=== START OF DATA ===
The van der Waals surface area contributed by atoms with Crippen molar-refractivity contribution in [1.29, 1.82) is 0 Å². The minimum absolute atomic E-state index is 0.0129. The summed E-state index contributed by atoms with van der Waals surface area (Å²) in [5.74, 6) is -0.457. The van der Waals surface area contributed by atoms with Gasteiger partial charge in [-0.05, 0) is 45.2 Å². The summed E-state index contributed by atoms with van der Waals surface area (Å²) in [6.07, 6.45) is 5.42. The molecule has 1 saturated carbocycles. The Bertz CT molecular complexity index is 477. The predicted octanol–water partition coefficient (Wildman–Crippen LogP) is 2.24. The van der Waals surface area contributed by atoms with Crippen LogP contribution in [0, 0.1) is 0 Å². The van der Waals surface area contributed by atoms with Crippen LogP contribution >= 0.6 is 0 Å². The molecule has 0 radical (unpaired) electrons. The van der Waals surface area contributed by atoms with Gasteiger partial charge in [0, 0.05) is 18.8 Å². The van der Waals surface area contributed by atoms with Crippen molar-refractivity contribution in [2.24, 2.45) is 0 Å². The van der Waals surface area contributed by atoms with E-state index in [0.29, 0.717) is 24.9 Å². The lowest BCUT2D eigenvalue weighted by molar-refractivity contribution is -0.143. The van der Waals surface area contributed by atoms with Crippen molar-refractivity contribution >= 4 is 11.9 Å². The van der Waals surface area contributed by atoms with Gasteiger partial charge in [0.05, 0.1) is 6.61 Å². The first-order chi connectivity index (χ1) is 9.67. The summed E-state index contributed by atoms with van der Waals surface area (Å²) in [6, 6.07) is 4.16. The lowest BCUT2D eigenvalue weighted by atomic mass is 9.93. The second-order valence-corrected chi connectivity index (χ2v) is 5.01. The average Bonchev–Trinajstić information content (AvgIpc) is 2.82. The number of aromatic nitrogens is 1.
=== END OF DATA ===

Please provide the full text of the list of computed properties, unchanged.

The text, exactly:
The van der Waals surface area contributed by atoms with Crippen molar-refractivity contribution in [1.29, 1.82) is 0 Å². The minimum absolute atomic E-state index is 0.0129. The summed E-state index contributed by atoms with van der Waals surface area (Å²) in [5.74, 6) is -0.457. The van der Waals surface area contributed by atoms with Gasteiger partial charge in [-0.05, 0) is 45.2 Å². The summed E-state index contributed by atoms with van der Waals surface area (Å²) in [6.07, 6.45) is 5.42. The molecule has 1 saturated carbocycles. The Bertz CT molecular complexity index is 477. The predicted octanol–water partition coefficient (Wildman–Crippen LogP) is 2.24. The van der Waals surface area contributed by atoms with Crippen LogP contribution in [0, 0.1) is 0 Å². The van der Waals surface area contributed by atoms with Crippen LogP contribution >= 0.6 is 0 Å². The molecule has 0 radical (unpaired) electrons. The van der Waals surface area contributed by atoms with Gasteiger partial charge in [0, 0.05) is 18.8 Å². The van der Waals surface area contributed by atoms with Crippen molar-refractivity contribution in [2.24, 2.45) is 0 Å². The van der Waals surface area contributed by atoms with E-state index in [0.29, 0.717) is 24.9 Å². The lowest BCUT2D eigenvalue weighted by molar-refractivity contribution is -0.143. The van der Waals surface area contributed by atoms with Crippen molar-refractivity contribution >= 4 is 11.9 Å². The van der Waals surface area contributed by atoms with Gasteiger partial charge in [0.05, 0.1) is 6.61 Å². The first-order chi connectivity index (χ1) is 9.67. The summed E-state index contributed by atoms with van der Waals surface area (Å²) in [6, 6.07) is 4.16. The lowest BCUT2D eigenvalue weighted by atomic mass is 9.93. The second-order valence-corrected chi connectivity index (χ2v) is 5.01. The average Bonchev–Trinajstić information content (AvgIpc) is 2.82. The number of aromatic nitrogens is 1.